Kyoto Sake: Learning to Make Umeshu (Japanese plum liqueur) in Fushimi – part 1
Umeshu: Japanese plums, called ume (梅) are mainly used to flavor alcohol and vinegar and to make the incredible umeboshi, pickled plum. In early summer, it is popular to make ume flavored alcohol, called umeshu (梅酒) at home, but we were fortunate enough to get to learn from the pros this year.
Our friends and KyotoFoodie fans at Kitagawa Honke Sake Brewery showed Peko how they make their one-of-a-kind, Hannari (はんなり) brand ‘Kyoto style’ umeshu.
To make umeshu, the ume fruit are steeped in shochu (焼酎) for 6-9 months. The shochu is quite strong, 35% alcohol, but the finished umeshu is usually less than 15%. The shochu draws out the ume extract, ume extract combined with the sugar halves the alcohol content. If steeped longer than 6-9 months, the shochu will start to leach out the bitterness of the ume pits. After removing the fruit, umeshu can then be consumed or aged.
Umeshu is not fermented, therefore it is NOT ‘plum wine’. It is a liqueur.
The steeped ume fruit can be eaten and are sweet and tasty, yet quite intoxicating. It is common at New Year’s and other family gathering occasions in Japan to see some children red-faced and buzzing thanks to Grandpa fishing a few ume out of the jar for them to eat.
Now there are many kinds of umeshu available, many combining novel ingredients but it is always sweet and plum fruity. In the winter umeshu is excellent served with hot water and in the summer on ice or with soda water.
Umeshu is often made of the green ume fruit, however Kitagawa Honke uses fruit that are slightly more ripe, being more yellow in color. This creates a mellower and more full-bodied, complex flavor. (More about Hannari brand umeshu in part 2, and the recipe in an upcoming homecooking article.)
Umeshu Production Process
The process for making umeshu is quite simple.
1. De-stem the ume fruit.
2. Check quality, remove any overly ripe or rotten fruit.
4. Place in container with sugar and alcohol (35% by volume).
5. Seal container and place in a cool, dark place for aging.
The ume is in the plum family, but it is actually more closely related to apricot than what Westerns would usually think of as a plum. In the Kyoto region ume blossom in later winter, usually February. If you are lucky, you can see ume blossoms in the snow! The fruit is mature by early summer and often used when green and unripe.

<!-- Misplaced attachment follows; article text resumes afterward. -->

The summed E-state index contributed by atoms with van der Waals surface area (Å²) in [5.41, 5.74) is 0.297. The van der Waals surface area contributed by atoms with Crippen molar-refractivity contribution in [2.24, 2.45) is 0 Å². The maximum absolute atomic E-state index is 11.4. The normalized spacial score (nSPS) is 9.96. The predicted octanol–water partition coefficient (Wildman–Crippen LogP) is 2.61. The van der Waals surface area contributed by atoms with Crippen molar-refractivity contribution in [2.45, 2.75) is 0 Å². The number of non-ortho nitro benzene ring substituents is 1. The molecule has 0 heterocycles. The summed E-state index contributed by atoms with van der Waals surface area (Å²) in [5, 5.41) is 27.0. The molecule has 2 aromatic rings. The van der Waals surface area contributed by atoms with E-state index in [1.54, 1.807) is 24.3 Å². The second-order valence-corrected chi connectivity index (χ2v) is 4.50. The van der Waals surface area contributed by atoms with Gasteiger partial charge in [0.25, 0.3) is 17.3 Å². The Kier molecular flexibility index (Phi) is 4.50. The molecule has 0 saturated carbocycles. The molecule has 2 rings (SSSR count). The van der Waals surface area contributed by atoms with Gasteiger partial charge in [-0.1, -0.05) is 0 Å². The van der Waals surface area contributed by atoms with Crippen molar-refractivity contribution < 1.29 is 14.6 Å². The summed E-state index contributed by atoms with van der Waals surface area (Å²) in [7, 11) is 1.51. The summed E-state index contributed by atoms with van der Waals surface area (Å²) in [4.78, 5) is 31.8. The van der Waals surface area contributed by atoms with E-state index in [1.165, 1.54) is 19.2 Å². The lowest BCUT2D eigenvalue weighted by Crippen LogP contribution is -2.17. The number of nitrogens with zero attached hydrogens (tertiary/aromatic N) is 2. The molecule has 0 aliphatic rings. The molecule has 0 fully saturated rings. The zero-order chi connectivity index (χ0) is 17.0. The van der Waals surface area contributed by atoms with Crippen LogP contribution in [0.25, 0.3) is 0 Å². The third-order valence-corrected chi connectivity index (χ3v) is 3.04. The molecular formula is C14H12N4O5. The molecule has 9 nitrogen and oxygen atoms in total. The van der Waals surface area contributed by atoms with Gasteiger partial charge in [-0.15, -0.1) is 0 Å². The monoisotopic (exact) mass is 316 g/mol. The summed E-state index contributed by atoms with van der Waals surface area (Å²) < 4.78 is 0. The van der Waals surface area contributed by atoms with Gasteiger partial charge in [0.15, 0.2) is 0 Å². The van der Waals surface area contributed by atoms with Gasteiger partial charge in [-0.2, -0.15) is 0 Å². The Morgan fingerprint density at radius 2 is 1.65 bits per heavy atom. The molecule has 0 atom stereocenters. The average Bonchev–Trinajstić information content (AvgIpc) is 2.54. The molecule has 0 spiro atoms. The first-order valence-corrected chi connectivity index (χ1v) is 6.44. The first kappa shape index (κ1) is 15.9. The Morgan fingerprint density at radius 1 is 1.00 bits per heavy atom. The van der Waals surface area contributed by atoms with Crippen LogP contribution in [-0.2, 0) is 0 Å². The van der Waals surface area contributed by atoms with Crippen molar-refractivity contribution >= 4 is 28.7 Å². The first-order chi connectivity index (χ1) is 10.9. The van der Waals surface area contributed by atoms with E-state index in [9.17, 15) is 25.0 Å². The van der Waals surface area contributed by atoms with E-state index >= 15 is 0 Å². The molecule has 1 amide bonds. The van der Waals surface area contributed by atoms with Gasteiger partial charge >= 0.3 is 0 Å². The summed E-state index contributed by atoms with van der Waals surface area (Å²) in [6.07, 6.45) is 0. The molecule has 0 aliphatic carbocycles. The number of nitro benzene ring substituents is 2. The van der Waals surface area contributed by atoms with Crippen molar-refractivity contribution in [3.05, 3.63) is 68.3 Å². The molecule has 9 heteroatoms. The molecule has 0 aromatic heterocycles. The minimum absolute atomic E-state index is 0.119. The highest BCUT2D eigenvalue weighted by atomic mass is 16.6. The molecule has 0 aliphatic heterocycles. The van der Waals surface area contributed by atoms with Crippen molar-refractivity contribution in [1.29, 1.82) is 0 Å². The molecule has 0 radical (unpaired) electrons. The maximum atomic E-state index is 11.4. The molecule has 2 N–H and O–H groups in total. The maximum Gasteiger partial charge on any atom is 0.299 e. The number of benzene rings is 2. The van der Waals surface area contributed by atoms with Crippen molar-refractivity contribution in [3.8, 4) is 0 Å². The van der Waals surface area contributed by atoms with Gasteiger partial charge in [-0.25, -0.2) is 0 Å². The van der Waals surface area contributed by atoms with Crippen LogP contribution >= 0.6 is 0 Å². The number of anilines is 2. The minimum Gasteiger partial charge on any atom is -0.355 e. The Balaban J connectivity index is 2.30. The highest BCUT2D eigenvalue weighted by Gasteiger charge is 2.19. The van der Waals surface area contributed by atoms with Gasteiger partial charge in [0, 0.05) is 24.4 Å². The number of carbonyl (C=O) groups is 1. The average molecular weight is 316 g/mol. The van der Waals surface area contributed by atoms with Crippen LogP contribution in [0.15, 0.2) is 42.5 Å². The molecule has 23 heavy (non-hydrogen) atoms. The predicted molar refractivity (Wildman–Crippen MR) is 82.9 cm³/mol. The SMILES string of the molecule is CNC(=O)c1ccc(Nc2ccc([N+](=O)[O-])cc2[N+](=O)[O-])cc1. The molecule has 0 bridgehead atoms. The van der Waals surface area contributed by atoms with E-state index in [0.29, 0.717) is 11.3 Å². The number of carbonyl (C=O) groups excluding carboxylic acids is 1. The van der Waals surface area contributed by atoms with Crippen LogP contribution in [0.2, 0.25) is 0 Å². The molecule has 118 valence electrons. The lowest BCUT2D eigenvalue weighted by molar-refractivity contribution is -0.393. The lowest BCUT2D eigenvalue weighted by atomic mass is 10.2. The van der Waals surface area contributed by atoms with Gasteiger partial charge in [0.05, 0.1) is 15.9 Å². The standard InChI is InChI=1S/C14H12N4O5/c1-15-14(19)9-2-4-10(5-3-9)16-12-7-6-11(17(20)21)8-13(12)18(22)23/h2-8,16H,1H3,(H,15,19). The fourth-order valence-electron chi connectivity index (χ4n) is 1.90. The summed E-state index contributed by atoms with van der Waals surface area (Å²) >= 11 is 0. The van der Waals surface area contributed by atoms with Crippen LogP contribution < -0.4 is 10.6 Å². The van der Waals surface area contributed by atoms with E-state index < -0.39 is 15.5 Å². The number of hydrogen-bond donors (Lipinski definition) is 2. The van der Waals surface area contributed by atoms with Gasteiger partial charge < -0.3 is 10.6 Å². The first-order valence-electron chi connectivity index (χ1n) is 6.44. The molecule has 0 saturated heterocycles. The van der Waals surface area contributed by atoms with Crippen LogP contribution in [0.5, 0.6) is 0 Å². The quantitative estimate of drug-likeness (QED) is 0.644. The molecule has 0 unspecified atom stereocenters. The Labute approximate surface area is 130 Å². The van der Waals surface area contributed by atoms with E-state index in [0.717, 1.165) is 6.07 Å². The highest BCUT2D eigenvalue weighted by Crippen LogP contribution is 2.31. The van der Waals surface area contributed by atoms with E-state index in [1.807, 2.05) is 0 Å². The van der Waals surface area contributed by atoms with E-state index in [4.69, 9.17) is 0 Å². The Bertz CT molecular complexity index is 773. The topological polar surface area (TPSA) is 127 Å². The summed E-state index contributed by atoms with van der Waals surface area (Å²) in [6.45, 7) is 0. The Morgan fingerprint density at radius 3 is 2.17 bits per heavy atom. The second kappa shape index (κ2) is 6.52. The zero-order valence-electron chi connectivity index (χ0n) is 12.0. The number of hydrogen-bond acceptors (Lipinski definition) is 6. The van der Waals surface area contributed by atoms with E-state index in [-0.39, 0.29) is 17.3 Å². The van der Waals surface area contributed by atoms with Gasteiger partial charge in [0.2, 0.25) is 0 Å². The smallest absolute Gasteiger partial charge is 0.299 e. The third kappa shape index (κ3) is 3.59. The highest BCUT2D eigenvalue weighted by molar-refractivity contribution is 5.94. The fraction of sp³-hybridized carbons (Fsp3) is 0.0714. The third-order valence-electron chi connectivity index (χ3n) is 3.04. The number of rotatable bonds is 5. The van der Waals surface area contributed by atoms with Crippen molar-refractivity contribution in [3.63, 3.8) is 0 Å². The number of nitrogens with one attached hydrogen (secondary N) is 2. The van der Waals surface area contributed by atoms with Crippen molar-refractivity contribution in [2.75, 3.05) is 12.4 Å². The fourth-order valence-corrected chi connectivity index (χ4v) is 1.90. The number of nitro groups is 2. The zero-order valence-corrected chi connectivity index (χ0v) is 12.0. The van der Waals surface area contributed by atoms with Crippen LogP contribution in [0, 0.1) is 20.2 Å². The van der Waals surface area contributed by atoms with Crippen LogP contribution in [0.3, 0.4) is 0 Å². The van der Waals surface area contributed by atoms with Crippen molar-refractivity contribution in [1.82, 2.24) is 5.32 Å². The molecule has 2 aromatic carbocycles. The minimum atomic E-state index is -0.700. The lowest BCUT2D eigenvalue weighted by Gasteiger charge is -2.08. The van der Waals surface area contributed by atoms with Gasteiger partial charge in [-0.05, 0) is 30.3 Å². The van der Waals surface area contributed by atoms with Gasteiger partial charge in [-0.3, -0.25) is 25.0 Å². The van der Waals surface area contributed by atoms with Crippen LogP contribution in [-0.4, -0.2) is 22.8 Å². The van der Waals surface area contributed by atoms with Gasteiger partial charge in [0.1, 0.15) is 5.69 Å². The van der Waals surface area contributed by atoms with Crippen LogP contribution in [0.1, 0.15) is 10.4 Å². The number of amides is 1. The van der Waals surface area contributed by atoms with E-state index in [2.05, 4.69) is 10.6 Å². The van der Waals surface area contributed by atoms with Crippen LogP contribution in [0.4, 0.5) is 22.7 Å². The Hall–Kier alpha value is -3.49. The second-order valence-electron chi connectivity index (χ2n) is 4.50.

Wakayama Prefecture, to the south-east of Kyoto produces the best ume in Japan. Vitually any high quality ume product in Japan uses ume from Wakayama, or Kishu (紀州) as it was once called. Kitagawa Honke selects ume from Kinan (紀南), which is the southern most part of Wakayama. The warm, mild climate makes for excellent ume.
Sake is made during the cold months so the brewery is not so busy in the summer, however in mid-June, when the ume are in season there is a 10 day flurry of activity when umeshu is made. Early every morning several tons of ume arrive and the fruit are sorted and de-stemmed. In addition to the kurabito (brewery workers) crew, the warehouse crew and the employees that work in the office walk down the street to the brewery and help out. All of this work in finished in the morning. After lunch, the kurabito crew wash the ume and place them in tanks with shochu and sugar.
In Japan there are numerous kinds of shochu. The most common shochu are distilled from sweet potato, barley or rice. Many other ingredients are used now; soba, black sugar (kokuto 黒糖), sesame — even milk!
Kitagawa Honke makes the shochu that is used in their umeshu, and as they are a sake brewery, they make it from rice. Rice shochu is fairly close to vodka in taste.
As I approached the brewery this morning, the fragrance of ume fruit was heavy in the neighborhood!
Making Umeshu at Kitagawa Honke Sake Brewery
Crates of Nicely Ripened Ume
All Hands on Deck
70 Crates of Ume
Seventy crates of ume today to sort and de-stem.
De-stemming and Sorting Ume
Everyone in the company joins in, even the ‘suits’!
De-stemming and Sorting Ume
De-stemming Ume – Before and After
The stems are plucked out with a simple needle-like metal instrument.
De-stemming and Sorting Ume
The ume on the left are ‘B’ quality, they have some bruises and blemishes, the ume on the right are ‘A’ quality. When the umeshu is finished, the ‘A’ quality ume will be added to bottles or bagged and sold separately for eating. ‘B’ quality ume taste just fine. (see part 2)
The de-stemmed and sorted ume are carefully weighed in preparation to adding to the tanks.
Hues of Ume
From green to yellow, orange and even red, this variety of color produces a more complex flavored umeshu than the usual unripened green fruit. More precision and labor is required, but the quality of the end result is obvious.
Two tanks, differing in size will be filled today. Brewmaster Tashima (left) oversees the final check of the recipe and crate count for each tank. The shochu and sugar has already been added.
The ume absorb water which will affect the taste of the umeshu, so they have to be washed quickly, and of course, thoroughly. Kitagawa Honke uses rather ripe ume fruit, so they are easily bruised by the mechanical brushes in the washing machine. The ume are washed for just 35 seconds.
As the ume spin on the cylindrical brushes, one of the crew hoses them with Fushimi water.
After washing, the ume are returned to clean crates then allowed to drain but not quite dry for about 20 minutes. Excess water can cause the umeshu to spoil later.
The ume are lifted with the forklift then unceremoniously dumped into the tank.
I love this shot! And, I got splashed taking it!
The ume are all submerged in shochu and then the tank is covered. See you in the springtime, ume.